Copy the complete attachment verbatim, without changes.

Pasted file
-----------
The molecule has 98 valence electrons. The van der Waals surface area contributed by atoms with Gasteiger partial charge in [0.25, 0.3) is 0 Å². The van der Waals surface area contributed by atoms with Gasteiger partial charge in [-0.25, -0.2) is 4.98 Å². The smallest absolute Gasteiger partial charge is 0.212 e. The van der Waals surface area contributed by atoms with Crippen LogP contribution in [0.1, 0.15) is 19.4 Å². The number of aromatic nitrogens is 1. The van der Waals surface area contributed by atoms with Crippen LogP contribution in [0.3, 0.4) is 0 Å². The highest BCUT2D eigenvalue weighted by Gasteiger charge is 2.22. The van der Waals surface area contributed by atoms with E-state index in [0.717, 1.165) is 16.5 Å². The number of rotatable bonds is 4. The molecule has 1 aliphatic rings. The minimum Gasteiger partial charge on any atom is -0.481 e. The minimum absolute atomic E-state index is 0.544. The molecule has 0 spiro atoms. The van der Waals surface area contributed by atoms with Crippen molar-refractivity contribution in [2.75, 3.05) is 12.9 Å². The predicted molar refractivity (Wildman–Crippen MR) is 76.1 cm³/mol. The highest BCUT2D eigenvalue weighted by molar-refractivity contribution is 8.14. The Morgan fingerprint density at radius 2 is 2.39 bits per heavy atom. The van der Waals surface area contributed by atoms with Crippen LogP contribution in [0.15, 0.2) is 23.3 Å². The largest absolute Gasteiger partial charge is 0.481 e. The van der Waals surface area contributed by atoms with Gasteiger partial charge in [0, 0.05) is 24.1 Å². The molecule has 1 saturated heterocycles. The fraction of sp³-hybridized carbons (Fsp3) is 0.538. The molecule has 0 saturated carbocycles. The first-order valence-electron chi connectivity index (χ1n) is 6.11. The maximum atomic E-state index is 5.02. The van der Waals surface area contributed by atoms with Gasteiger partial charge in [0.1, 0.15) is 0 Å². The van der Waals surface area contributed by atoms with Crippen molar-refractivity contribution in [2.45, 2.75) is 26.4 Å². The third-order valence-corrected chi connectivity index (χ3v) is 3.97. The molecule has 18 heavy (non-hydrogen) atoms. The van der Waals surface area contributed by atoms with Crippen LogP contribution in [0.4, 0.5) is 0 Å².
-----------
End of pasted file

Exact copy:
The molecule has 98 valence electrons. The van der Waals surface area contributed by atoms with Gasteiger partial charge in [0.25, 0.3) is 0 Å². The van der Waals surface area contributed by atoms with Gasteiger partial charge in [-0.25, -0.2) is 4.98 Å². The smallest absolute Gasteiger partial charge is 0.212 e. The van der Waals surface area contributed by atoms with Crippen LogP contribution in [0.1, 0.15) is 19.4 Å². The number of aromatic nitrogens is 1. The van der Waals surface area contributed by atoms with Crippen LogP contribution in [0.3, 0.4) is 0 Å². The highest BCUT2D eigenvalue weighted by Gasteiger charge is 2.22. The van der Waals surface area contributed by atoms with E-state index in [0.717, 1.165) is 16.5 Å². The number of rotatable bonds is 4. The molecule has 1 aliphatic rings. The minimum Gasteiger partial charge on any atom is -0.481 e. The minimum absolute atomic E-state index is 0.544. The molecule has 0 spiro atoms. The van der Waals surface area contributed by atoms with Crippen molar-refractivity contribution in [2.75, 3.05) is 12.9 Å². The predicted molar refractivity (Wildman–Crippen MR) is 76.1 cm³/mol. The highest BCUT2D eigenvalue weighted by molar-refractivity contribution is 8.14. The Morgan fingerprint density at radius 2 is 2.39 bits per heavy atom. The van der Waals surface area contributed by atoms with Crippen LogP contribution in [0.15, 0.2) is 23.3 Å². The largest absolute Gasteiger partial charge is 0.481 e. The van der Waals surface area contributed by atoms with Gasteiger partial charge in [0, 0.05) is 24.1 Å². The molecule has 1 saturated heterocycles. The fraction of sp³-hybridized carbons (Fsp3) is 0.538. The molecule has 0 saturated carbocycles. The first-order valence-electron chi connectivity index (χ1n) is 6.11. The maximum atomic E-state index is 5.02. The van der Waals surface area contributed by atoms with Gasteiger partial charge in [0.1, 0.15) is 0 Å². The van der Waals surface area contributed by atoms with Crippen molar-refractivity contribution in [2.45, 2.75) is 26.4 Å². The third-order valence-corrected chi connectivity index (χ3v) is 3.97. The molecule has 18 heavy (non-hydrogen) atoms. The van der Waals surface area contributed by atoms with Crippen LogP contribution in [0.4, 0.5) is 0 Å².